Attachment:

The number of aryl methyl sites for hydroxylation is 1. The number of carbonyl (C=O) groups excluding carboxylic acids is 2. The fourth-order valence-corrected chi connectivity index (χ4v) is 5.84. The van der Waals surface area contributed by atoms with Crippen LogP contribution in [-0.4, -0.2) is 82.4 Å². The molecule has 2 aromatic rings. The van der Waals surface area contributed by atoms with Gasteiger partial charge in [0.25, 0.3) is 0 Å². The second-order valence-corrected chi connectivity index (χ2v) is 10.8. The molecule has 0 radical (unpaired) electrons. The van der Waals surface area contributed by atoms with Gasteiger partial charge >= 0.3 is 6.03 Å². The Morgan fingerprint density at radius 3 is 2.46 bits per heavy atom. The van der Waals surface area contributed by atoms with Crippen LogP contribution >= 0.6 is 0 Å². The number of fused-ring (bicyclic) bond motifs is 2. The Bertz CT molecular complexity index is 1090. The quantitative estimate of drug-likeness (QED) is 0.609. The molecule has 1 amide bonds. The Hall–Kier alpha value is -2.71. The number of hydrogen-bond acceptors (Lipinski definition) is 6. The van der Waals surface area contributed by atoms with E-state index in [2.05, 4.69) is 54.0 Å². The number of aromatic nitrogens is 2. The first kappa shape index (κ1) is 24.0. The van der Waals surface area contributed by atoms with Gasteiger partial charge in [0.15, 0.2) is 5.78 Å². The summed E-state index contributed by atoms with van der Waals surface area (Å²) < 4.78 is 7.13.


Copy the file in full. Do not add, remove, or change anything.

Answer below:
The number of aryl methyl sites for hydroxylation is 1. The number of carbonyl (C=O) groups excluding carboxylic acids is 2. The fourth-order valence-corrected chi connectivity index (χ4v) is 5.84. The van der Waals surface area contributed by atoms with Crippen LogP contribution in [-0.4, -0.2) is 82.4 Å². The molecule has 2 aromatic rings. The van der Waals surface area contributed by atoms with Gasteiger partial charge in [0.25, 0.3) is 0 Å². The second-order valence-corrected chi connectivity index (χ2v) is 10.8. The molecule has 0 radical (unpaired) electrons. The van der Waals surface area contributed by atoms with Gasteiger partial charge >= 0.3 is 6.03 Å². The Morgan fingerprint density at radius 3 is 2.46 bits per heavy atom. The van der Waals surface area contributed by atoms with Crippen LogP contribution >= 0.6 is 0 Å². The number of fused-ring (bicyclic) bond motifs is 2. The Bertz CT molecular complexity index is 1090. The quantitative estimate of drug-likeness (QED) is 0.609. The molecule has 1 amide bonds. The Hall–Kier alpha value is -2.71. The number of hydrogen-bond acceptors (Lipinski definition) is 6. The van der Waals surface area contributed by atoms with E-state index in [2.05, 4.69) is 54.0 Å². The number of aromatic nitrogens is 2. The first kappa shape index (κ1) is 24.0. The van der Waals surface area contributed by atoms with Gasteiger partial charge in [0.15, 0.2) is 5.78 Å². The summed E-state index contributed by atoms with van der Waals surface area (Å²) < 4.78 is 7.13.